of Sullivan's divorce, (4) his interest in his late mother's estate, (5) his relationship status, (6)
matters of other ongoing litigation that Sullivan may be, or have been, a party to, including any
criminal or civil proceedings that are unrelated to the allegations in the present. Mot. for Protective
Order [#106]. Defendant Sullivan described numerous examples from the written discovery that
indeed seemed unrelated to the litigation before the court and asked the court to issue a protective
order keeping discovery to matters germane to the litigation. Plaintiffs filed no opposition. The
unopposed Motion for Protective Order [#106] is ALLOWED.
On April 28, 2017, the court extended the deadline to complete the depositions to May 31,
2017, so that the parties could avoid the costs of depositions while they sought to resolve the matter
through ADR. Except as to the depositions, however, fact discovery closed on May 15, 2017.
On May 18, 2017, the Magistrate Judge reported that the case did not settle. Report [#111].
According to an e-mail later filed by Plaintiffs’ counsel, on Thursday, May 25, 2017,
Defendant Sullivan proposed that Plaintiff IBX take Defendants’ depositions on Tuesday, May 30,
and that Defendants take Plaintiff IBX’s deposition on Wednesday, May 31, 2017. [#114-1]. This
schedule would have allowed the completion of the depositions by the final May 31, 2017, deadline
set by the court.
According to a second e-mail filed by Plaintiffs’ counsel, twenty-four hours after the first email, at 4:43 p.m., on the Friday before Memorial Day, Plaintiffs’ counsel responded. He advised
Defendants that their responses to discovery had been served one week late (on May 22 and 23),
that Defendants had thereby waived their objections, that Plaintiffs intended to file a motion to
compel, and that depositions should not go forward. [#114-1]. After sending the e-mail, and before
receiving any response, at 5:00 p.m., Plaintiffs’ counsel filed their Emergency Motion to Compel
Discovery, Sanctions and to Adjourn and Reschedule Depositions the Week of May 31, 2017
[#112], including a certificate reporting that “prior to filing” the motion, Plaintiffs’ counsel emailed
Defendant Sullivan and Defendant UB Air’s counsel, but had not heard back. The certificate did not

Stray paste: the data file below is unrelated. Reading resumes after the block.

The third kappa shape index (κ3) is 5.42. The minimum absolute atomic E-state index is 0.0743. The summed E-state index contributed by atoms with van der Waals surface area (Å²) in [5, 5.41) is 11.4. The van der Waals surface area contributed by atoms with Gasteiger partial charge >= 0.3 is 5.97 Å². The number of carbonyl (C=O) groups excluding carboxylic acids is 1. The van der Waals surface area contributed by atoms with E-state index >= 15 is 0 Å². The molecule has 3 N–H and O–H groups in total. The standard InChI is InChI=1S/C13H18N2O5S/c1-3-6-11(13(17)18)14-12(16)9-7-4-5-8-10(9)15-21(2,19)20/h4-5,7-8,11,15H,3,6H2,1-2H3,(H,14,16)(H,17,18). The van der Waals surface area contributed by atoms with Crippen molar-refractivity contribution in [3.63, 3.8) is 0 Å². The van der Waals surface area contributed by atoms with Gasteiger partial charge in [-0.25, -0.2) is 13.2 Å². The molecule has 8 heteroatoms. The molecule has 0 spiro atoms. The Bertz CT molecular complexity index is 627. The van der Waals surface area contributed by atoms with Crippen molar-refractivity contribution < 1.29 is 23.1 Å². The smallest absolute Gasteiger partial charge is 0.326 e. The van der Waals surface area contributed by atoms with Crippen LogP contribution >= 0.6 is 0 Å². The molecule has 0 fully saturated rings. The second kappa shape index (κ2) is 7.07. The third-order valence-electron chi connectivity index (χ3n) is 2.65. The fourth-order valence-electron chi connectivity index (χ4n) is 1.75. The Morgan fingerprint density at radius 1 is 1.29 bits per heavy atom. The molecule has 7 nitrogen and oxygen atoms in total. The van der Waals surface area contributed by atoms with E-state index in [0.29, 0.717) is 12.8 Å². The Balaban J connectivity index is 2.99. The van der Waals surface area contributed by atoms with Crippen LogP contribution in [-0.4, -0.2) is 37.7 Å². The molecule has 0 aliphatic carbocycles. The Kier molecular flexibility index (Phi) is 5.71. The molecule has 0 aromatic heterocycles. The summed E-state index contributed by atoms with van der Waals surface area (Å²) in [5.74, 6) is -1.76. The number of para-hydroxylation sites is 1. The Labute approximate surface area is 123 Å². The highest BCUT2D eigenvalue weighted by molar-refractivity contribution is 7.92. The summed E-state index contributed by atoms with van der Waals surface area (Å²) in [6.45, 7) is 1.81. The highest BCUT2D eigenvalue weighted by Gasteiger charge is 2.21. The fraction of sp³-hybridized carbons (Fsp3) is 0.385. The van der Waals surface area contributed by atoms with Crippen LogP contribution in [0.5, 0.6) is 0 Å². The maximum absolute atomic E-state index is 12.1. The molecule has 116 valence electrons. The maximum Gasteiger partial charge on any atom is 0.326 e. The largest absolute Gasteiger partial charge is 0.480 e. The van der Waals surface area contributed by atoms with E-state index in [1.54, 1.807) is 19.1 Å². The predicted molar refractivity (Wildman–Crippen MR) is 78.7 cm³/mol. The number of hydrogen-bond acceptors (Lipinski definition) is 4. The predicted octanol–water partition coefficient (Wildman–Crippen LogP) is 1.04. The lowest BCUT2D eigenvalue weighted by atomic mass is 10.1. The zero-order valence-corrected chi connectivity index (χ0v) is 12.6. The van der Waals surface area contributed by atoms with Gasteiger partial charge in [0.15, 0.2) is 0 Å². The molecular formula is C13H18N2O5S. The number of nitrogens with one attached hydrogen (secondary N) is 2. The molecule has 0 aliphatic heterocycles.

mention that the email had been sent just fifteen minutes earlier.
Thirty minutes after the original e-mail, counsel from UB Air responded that Defendants
consented to postponing the deposition.
Plaintiffs have provided no cause to postpone the depositions. Although only Defendant
Sullivan had provided cause for extending discovery for 60 additional days, the court moved the
fact discovery deadline for all parties. The court’s order made clear, however, that discovery was to
be completed by May 15, and that the court did not anticipate granting further extensions of fact
discovery. Order [#74]. The court in no way suggested that Plaintiffs’ failure to conduct any
discovery during the original discovery period was appropriate. Nor did the court sanction written
discovery to be served on the 30th day under counsel’s apparent assumption that despite the court’s
direction, depositions could be moved yet again beyond the 60th day, to accommodate responses to
that written discovery. Depositions were ultimately continued to May 31, but this continuance was
granted to accommodate ADR, and did not otherwise extend fact discovery. Having failed to serve
written discovery until thirty days before the extended deadline for fact discovery, Plaintiffs have
provided no basis to continue the depositions to allow for the resolution of any disputes regarding
that late-served discovery.
Nor were the issues raised in the motion to compel promptly raised by Plaintiffs. The court’s
scheduling order mandated that motions to compel must be filed within 7 days of the close of fact
discovery. Here, the motion was only filed after Defendant Sullivan suggested discovery dates that
would meet the court’s May 31, 2017, deposition deadline.
The motion to compel is also bereft of any reasonable and good faith effort to reach
agreement with opposing counsel as required by Local Rules 7.1, 26.2(c) and 37.1(b). Instead,
Plaintiffs’ counsel sent an e-mail 15 minutes before filing the motion, near the close of business on
a holiday weekend, apparently raising the written discovery issue for the first time.
Finally, the motion itself, in arguing for a waiver of objections, fails to mention Defendant
Sullivan’s then-pending, unopposed motion for a protective order, addressing many, if not all, of
these same objections.
For all of these reasons, Plaintiffs’ Emergency Motion [#112] is DENIED.
(1) Defendant Sullivan’s Motion to Compel Discovery [#84] is ALLOWED in part, with the
court finding that all objections to Sullivan’s December 2016 written discovery are
waived, but is otherwise DENIED as moot;
(2) Defendant Sullivan’s Motion to Compel Full and Complete Responses to Interrogatories
and Requests for Production of Documents, and for Sanctions [#91] is DENIED as
(3) Defendant Sullivan’s unopposed Motion for Protective Order [#106] is ALLOWED;
(4) Plaintiffs’ Emergency Motion to Compel Discovery, Sanctions and to Adjourn and
Reschedule Depositions the Week of May 31, 2017 [#112] is DENIED; and
(5) Written fact discovery is CLOSED. Previously scheduled depositions may be taken
through June 7, 2017.
IT IS SO ORDERED.
DATE: May 31, 2017
/s/ Indira Talwani
United States District Judge